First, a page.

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Engineering Civil Engineering vs Nuclear Engineering

  1. Mar 12, 2012 #1
    I am currently finishing up my freshman year of college and am a civil engineering major. I have been considering switching to nuclear engineering recently. I want to know if nuclear engineering would be a good fit for me. I don't really enjoy chemistry very much, I strongly prefer physics (which is a one of the reasons that I chose civil). How important is chemistry in nuclear engineering? Also, which would you say has better career prospects in the future? Also, what exactly do most nuclear engineers do?

  2. jcsd
  3. Mar 21, 2012 #2
    I am currently a junior and I am doing CE with a minor in Nuclear Engineering. I don't know if your school offers this option. But I chose this because it seems like there are opportunities for CE specifically Structural Engineers to work in the design of Nuclear Power Plants. Not the reactors, but the actual facility.
  4. Mar 21, 2012 #3
    I'm a Nuclear Engineer. I worked with a BS as a Reactor Engineer and I am now working with my PhD as a Research Scientist. Nuclear Engineering has a few sub-areas of interest, with the two primary areas being: 1. Nuclear Power and 2. Radiation Studies. A BS who wants to work on the Nuclear Power side will probably work at a nuclear power plant, at the headquarters of the nuclear division of a utility, work for a vendor like GE or Westinhouse, or work in the Navy nuclear area with subs. I may be leaving something out as I'm typing this up quickly. A BS on the Radiation side may work in the same areas, but will focus moreso on matters such as radiation shielding, radiation protection, radiation detection, or some other disciplines. At the BS level you see people working as reactor engineers, nuclear engineers, criticality safety engineers, probabilistic risk assessment engineers, systems engineers, I&C engineers, and so forth.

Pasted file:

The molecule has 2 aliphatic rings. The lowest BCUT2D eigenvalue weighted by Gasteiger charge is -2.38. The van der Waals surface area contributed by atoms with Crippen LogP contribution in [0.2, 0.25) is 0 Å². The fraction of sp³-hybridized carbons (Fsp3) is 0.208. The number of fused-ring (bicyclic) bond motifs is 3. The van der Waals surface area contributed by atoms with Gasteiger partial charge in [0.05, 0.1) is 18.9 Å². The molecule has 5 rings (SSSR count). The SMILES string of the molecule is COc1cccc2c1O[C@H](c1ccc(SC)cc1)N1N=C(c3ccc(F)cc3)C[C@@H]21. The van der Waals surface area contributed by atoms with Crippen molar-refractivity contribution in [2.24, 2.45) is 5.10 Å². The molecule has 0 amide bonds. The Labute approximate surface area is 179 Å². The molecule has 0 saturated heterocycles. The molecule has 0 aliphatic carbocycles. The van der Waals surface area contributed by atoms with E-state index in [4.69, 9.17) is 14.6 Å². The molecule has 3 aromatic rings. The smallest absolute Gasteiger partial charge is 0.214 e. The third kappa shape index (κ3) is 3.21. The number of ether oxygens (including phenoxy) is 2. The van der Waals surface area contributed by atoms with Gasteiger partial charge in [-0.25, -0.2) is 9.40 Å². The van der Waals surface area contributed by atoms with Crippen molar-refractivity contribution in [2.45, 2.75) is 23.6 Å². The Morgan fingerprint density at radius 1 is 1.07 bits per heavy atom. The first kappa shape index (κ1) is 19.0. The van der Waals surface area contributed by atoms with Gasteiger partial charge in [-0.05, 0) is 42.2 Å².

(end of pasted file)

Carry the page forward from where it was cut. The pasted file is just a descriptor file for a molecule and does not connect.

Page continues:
At the PhD level, the work is more research-based. You said that you like physics. Do you enjoy programming? If so, then perhaps an area that would interest you would be working in radiation transport. There are several transport codes used in the nuclear industry. Some are stochastic (Monte Carlo) and some are deterministic. These codes are used in both sides of nuclear engineering. Much of my day to day work involves the use of those codes, however, I have several colleagues who develop them.

    Nuclear Engineering also sets you up for some other specialty areas such as Health Physics and Medical Physics. If you have an interest in Medicine, I have a friend who decided to use his Nuclear Engineering degree as preparation for Med School. He is now becoming a Radiologist.

    I'm short on time right now, so I'm not really doing Nuclear Engineering full justice, but I hope this was able to help.

    Oh, and as for Civil Engineering, the ones I know who have a BS in the area are having a tough time right now with the lower demand (currently because of the cutbacks in construction) and lower pay, but the ones I know with PhD's are doing OK.
  5. Mar 21, 2012 #4
    One thing to consider is to continue the track you're on now and get a CivE BS degree, which is a broader degree than Nuclear Engineering (even broader degrees would be EE or ME). Simultaneously, you could either get a minor in NE (as tiperez mentioned) or go on to earn a graduate (MS or PhD) in NE. That way, if you decided you didn't like NE or the demand for NE goes down, you could still fall back on the training you earned for your BS as a Civil/Mechanical/Electrical Engineer. They will always be in demand (just check job descriptions - most require or prefer candidates with these degrees).

    On the other hand, if you get a BS in Nuclear Engineering, and the demand for Nuclear Engineers in the job market goes down, you have nothing to fall back on. Or if you decide you like some other field more, (e.g. bioengineering), one of these broader degrees may help you get into said graduate program easier than an NE BS. Diversification of knowledge makes you valuable as a potential employee.

    I'm doing a BS in ME and should graduate by next year, and am planning on doing a minor in NE. I hope to do a graduate degree in NE, as well.

    This is by no means doctrine, just something to consider. The job market can fluctuate quite a bit, especially if there aren't more reactors that are going to be commissioned.
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